One of my former bosses used to tell me that even if you aren’t actively looking for a job, it can be a good idea to go along to a job interview once in a while to keep yourself sharp.
Having very recently changed job myself, I can now see what he meant.
Interviewing for the first time in over 3 years was tough. Although, as front-end developers, we’re very lucky to be working in an industry in which there are plenty of jobs available, the very best roles are – as expected – looking for the very best devs and the interview process can be very rigourous.
So I wanted to share what I have learned from my recent experiences as a candidate and previously as an interviewer. Although my observations come from my experience with front-end roles, some of the points raised could easily be relevant when applying for any technical role.
As someone who has led interviews in the past, I can verify just how difficult it can be to judge just how good a developer is by simply talking to them.
Interviewers only get to see a brief snapshot of you and your work. This is especially true when the first stage of an application is over the phone. This inevitably means that you will be asked a variety of questions to roughly gauge your ability. No matter how good you may be when it comes to writing code, if you can’t answer questions on some fundamental topics, then chances are the interview won’t go very well.
The problem with this is that developers rarely have to explain the basics in their day-to-day jobs, as it’s what could be thought of as implied knowledge . By this I mean that it’s knowledge that all front-end developers should have, but can be so fundamental to the work we do that we simply take it for granted; so much so that explaining it verbally can be awkward or unfamiliar.
For example, how many times recently have you had to explain out loud the difference between using
position: absolute and
position: fixed? My guess would be not very often. This is a fundamental piece of knowledge for any front–end developer, but ensuring you can effectively convey your understanding in areas such as this is key.
Here are a few examples of front-end specific questions that I have been asked during recent interviews:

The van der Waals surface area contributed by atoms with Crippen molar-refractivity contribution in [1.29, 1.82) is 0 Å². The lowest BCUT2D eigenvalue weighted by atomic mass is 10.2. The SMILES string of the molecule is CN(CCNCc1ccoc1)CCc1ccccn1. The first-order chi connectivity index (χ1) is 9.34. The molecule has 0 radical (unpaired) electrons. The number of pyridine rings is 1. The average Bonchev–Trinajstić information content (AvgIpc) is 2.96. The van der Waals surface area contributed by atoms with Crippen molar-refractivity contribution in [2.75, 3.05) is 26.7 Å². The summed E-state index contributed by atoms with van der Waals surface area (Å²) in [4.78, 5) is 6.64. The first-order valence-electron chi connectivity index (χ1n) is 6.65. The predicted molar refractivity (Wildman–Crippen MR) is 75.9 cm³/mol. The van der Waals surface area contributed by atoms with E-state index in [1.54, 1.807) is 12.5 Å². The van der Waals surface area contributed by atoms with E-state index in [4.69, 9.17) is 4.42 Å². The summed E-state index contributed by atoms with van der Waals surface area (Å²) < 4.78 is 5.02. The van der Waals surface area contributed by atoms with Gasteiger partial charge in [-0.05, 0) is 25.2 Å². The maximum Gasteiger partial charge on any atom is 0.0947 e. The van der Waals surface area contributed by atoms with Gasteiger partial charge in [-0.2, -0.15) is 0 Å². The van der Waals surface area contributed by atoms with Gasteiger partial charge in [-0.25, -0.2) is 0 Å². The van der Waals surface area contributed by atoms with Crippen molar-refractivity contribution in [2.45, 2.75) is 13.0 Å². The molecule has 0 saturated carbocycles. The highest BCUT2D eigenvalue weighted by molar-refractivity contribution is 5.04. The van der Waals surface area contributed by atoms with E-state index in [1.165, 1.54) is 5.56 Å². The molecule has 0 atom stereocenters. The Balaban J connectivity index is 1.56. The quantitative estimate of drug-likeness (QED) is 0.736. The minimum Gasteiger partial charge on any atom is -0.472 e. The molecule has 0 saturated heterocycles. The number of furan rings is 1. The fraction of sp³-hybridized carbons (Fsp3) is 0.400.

$represent when using jQuery?
thiskeyword and it’s behaviour in JS.
Questions such as these act as the baseline for any front-end interview, therefore being able to answer examples like these correctly and succinctly is something that you should practice before any interview.
The HTML5 boilerplate team maintains a more exhaustive list of possible interview questions for front–end devs – I highly recommend checking it out.
It may sound obvious, but make sure you are up-to-date with the current hot topics in front-end development.
For example, if you were to go to a front-end interview right now, you would almost certainly be asked a question on the subject of JS frameworks.
Even if you’ve never used one, make sure that you know what’s out there and the type of projects that are best suited to each one. There’s no right or wrong answer to the question 'What’s your favourite JS framework?' (some people may disagree!). If I was asking that question, I’d expect the candidate to be objective and to be to able explain the pros and cons of the frameworks that they knew about.
If you like to keep on top of this kind of stuff – which if you’re reading this post, you likely do – you’ll be in a great position come interview time.
The best interviewers will not only be looking for what you do know, but also what you don’t.
Part of working effectively with others is knowing when to be able to ask for help from those around you when needed. I’ve found that the better the role I have applied for, the more likely it will be that the interviewer(s) will look to explore topics that I clearly have less experience on.